Dad here; I’ve been dreading this post like getting a root canal for some time now. Not because anything bad has happened, but because it involves me coming out of my own crate.
We have all heard the terms “introvert” and “extrovert”, but I recently heard the term “ambivert”. As I understand it, an ambivert is a person that shows the world the face of an outgoing entertainer, but is also has the tendency to withdraw into the role of an introvert to regain their “mojo”.
I was recently asked how finding Charlie has changed my life, and it’s caused me to think long and hard on how to describe the impact. Apart from the obvious, adopting not just a dog but a force of nature that is as focused and intense as anything I’ve ever seen, she gave me a voice.
Some would say just the opposite, the I gave her a voice, but they would be incorrect. I have always seemed to have the blessing and the curse of being involved in drastic situations, almost like I go out in search of drama, but that has never been the case; the Bible says “fools rush in where angels dare to tread”, and I must lead the league in rushing. Weird experiences just seem to “happen”.
Then I turned fifty; things slowed down, and I was struck with the fear that my life of adventure was over, and if there is no hope of adventure, imaginary or otherwise, just roll me into a hole somewhere and start shoveling.
Then my friend Trevor was hit by the drunk driver and I got involved with his cause, and the coincidences and odd experiences started coming so hard and fast that his mother Pam said, “you have to put this in a book”. But how? I had never written anything non-work related, and besides, how do you write in the first-person without appearing hopelessly narcissistic?
Then I had the motorcycle accident that almost killed me, and left me for a time with the humility of a colostomy bag as a constant reminder of my own mortality; the first phone call that I remember receiving in the hospital was Pam; “this is your chance to write that book”, meaning that I was going to have some recovery time on my hands. Although that was true, I was still stuck with the initial problem: how do you write about your own thoughts and experiences without looking like an ego-ed out middle-aged guy in search of validity?
Then Charlie was placed in my path, and she and I began to find our voice.
Things went well at first, as we determined that the page would be a non-saccharine place on the web to escape the constant barrage of both negativity and the dogmatic foisting of everyone’s particular beliefs as theirs was “the only way”. The stories were always intentionally light and sometimes snarky, with only occasional mentions of Charlie’s original condition to serve as contrast to how far she had progressed, from the Crate to the Queen of the Casa del Whackos.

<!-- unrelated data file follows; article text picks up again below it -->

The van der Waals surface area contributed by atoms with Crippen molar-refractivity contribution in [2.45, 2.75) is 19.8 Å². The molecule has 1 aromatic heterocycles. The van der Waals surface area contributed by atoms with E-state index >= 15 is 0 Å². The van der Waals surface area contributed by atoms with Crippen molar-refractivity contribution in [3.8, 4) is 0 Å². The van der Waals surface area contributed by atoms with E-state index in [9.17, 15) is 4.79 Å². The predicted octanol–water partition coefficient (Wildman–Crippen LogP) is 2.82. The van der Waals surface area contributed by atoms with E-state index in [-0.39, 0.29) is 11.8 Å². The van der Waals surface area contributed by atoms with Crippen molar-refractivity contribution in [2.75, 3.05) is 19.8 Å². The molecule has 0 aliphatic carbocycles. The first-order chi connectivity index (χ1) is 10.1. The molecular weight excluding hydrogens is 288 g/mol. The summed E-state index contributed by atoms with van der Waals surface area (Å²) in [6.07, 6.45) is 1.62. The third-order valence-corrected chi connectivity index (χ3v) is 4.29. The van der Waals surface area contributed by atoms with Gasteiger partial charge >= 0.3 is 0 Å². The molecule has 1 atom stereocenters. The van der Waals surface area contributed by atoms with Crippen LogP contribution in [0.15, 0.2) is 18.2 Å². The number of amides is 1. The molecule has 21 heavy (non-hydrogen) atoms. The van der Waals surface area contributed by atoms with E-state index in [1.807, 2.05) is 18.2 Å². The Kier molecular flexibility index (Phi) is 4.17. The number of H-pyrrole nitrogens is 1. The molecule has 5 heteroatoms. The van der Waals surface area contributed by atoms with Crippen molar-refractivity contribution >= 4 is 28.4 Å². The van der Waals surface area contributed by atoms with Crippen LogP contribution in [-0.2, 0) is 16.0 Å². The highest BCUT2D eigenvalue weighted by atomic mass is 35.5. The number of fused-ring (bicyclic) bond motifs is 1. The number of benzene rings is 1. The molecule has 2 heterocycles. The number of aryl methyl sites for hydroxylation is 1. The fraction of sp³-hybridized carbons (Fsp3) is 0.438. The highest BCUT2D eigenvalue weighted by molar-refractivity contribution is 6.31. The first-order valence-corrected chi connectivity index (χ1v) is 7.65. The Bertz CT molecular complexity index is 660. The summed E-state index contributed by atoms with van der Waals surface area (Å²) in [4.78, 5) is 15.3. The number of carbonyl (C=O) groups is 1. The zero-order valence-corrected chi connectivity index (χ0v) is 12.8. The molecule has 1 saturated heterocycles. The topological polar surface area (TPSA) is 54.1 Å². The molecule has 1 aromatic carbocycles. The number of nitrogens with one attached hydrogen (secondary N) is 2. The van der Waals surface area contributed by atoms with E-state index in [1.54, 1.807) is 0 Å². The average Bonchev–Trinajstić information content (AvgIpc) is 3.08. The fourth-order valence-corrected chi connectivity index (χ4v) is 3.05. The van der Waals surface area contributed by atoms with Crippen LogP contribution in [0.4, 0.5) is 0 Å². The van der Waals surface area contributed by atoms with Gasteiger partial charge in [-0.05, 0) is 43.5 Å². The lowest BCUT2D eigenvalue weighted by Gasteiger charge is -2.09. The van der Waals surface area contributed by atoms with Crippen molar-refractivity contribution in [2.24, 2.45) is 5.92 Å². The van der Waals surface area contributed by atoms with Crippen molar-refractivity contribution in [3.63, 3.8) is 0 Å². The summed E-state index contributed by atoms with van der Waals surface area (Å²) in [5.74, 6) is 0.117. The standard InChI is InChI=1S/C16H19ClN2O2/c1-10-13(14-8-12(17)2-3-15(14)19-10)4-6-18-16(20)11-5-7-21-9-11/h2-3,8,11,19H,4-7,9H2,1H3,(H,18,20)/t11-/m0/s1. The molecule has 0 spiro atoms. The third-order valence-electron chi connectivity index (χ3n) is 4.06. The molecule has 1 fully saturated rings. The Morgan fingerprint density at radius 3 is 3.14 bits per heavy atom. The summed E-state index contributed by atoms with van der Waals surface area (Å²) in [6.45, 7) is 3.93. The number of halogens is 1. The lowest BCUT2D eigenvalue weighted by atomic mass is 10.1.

Then along came Stevie.
Stevie’s short time at the Casa was as life-changing as Charlie’s, as it was her unusual passing that left me with the immediate conundrum of “how do I put this information out there? This is a place for GOOD news!”. On the other hand, the page had progressed to the point that it seemed like we were more of a family by that time than just a random bunch of strangers around the globe reading about the antics of a bunch of hairy misfits from the Deep South.
Writing that post was one of the hardest things I’ve ever experienced, so far out of my comfort zone that it might as well have been someone else. I was going to have to reveal real feelings, and I couldn’t let Charles do the talking, as I’m the dad, and that’s what dads sometimes have to do, full disclosure, as uncomfortable as it may be.
So if you sometimes wonder at the proclivity towards embarrassing tales told here that others might have the wisdom to keep better left unsaid, along with the tragic recounting of such stories involving the passing of Bull and Max, this is why; this is life, and we’re all in it together. Although I refuse to sugar coat it, at least we can have some fun with it.
And life with Charlie just keeps getting better, to the point that I almost feel like we’re bragging when we post of our adventures; while bragging might be expected behaviour from a Queen, it’s usually not quite as acceptable coming from the portly driver of the motorcycle. But that is my crate to escape from as well, as although there is a time and a season for self-depreciation and reflection,
The world benefits nothing from you or I being shrinking violets.
So that’s how living with Charlie has changed my life, and it can change yours as well. Do you have a gift? Don’t discount it, use it to benefit others, no matter how ridiculous or insignificant you may feel it may be. If you feel like doing a little flouncing? Flounce away, regardless of what others might think; those that dance appear insane to those who are deaf to the music.
I consider it one of the greatest experiences of my life that you allow us to be a part of this family of misfits from around the globe, brought together by the improbable story of a goofy dog with a message, that we all have a gift, and we all can make a difference.
We be of one blood, ye and I.